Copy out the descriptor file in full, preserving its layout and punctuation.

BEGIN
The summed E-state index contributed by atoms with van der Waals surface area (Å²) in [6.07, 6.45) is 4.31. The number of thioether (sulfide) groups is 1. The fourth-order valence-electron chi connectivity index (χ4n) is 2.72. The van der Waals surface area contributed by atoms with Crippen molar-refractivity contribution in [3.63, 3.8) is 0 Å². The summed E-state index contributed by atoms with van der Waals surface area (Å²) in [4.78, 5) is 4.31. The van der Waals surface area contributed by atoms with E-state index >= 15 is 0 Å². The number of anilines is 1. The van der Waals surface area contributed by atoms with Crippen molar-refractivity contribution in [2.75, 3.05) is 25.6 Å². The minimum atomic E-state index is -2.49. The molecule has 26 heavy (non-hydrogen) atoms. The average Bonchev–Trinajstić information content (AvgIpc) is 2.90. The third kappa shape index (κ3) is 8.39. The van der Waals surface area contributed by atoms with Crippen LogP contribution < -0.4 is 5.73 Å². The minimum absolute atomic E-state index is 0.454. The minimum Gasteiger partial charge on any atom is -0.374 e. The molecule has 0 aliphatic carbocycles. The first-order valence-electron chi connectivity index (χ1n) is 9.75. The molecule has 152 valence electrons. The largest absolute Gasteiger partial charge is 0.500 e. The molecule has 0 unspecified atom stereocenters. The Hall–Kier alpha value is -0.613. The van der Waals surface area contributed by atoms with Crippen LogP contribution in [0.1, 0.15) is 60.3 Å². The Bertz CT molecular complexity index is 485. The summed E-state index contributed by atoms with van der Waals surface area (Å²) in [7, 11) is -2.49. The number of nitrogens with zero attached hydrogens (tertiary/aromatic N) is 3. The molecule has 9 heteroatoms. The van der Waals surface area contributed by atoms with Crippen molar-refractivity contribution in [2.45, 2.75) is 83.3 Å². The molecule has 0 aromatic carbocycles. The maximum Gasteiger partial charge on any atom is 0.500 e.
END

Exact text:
The summed E-state index contributed by atoms with van der Waals surface area (Å²) in [6.07, 6.45) is 4.31. The number of thioether (sulfide) groups is 1. The fourth-order valence-electron chi connectivity index (χ4n) is 2.72. The van der Waals surface area contributed by atoms with Crippen molar-refractivity contribution in [3.63, 3.8) is 0 Å². The summed E-state index contributed by atoms with van der Waals surface area (Å²) in [4.78, 5) is 4.31. The van der Waals surface area contributed by atoms with E-state index >= 15 is 0 Å². The number of anilines is 1. The van der Waals surface area contributed by atoms with Crippen molar-refractivity contribution in [2.75, 3.05) is 25.6 Å². The minimum atomic E-state index is -2.49. The molecule has 26 heavy (non-hydrogen) atoms. The average Bonchev–Trinajstić information content (AvgIpc) is 2.90. The third kappa shape index (κ3) is 8.39. The van der Waals surface area contributed by atoms with Crippen LogP contribution < -0.4 is 5.73 Å². The minimum absolute atomic E-state index is 0.454. The minimum Gasteiger partial charge on any atom is -0.374 e. The molecule has 0 aliphatic carbocycles. The first-order valence-electron chi connectivity index (χ1n) is 9.75. The molecule has 152 valence electrons. The largest absolute Gasteiger partial charge is 0.500 e. The molecule has 0 unspecified atom stereocenters. The Hall–Kier alpha value is -0.613. The van der Waals surface area contributed by atoms with Crippen LogP contribution in [0.1, 0.15) is 60.3 Å². The Bertz CT molecular complexity index is 485. The summed E-state index contributed by atoms with van der Waals surface area (Å²) in [7, 11) is -2.49. The number of nitrogens with zero attached hydrogens (tertiary/aromatic N) is 3. The molecule has 9 heteroatoms. The van der Waals surface area contributed by atoms with Crippen molar-refractivity contribution in [2.45, 2.75) is 83.3 Å². The molecule has 0 aromatic carbocycles. The maximum Gasteiger partial charge on any atom is 0.500 e.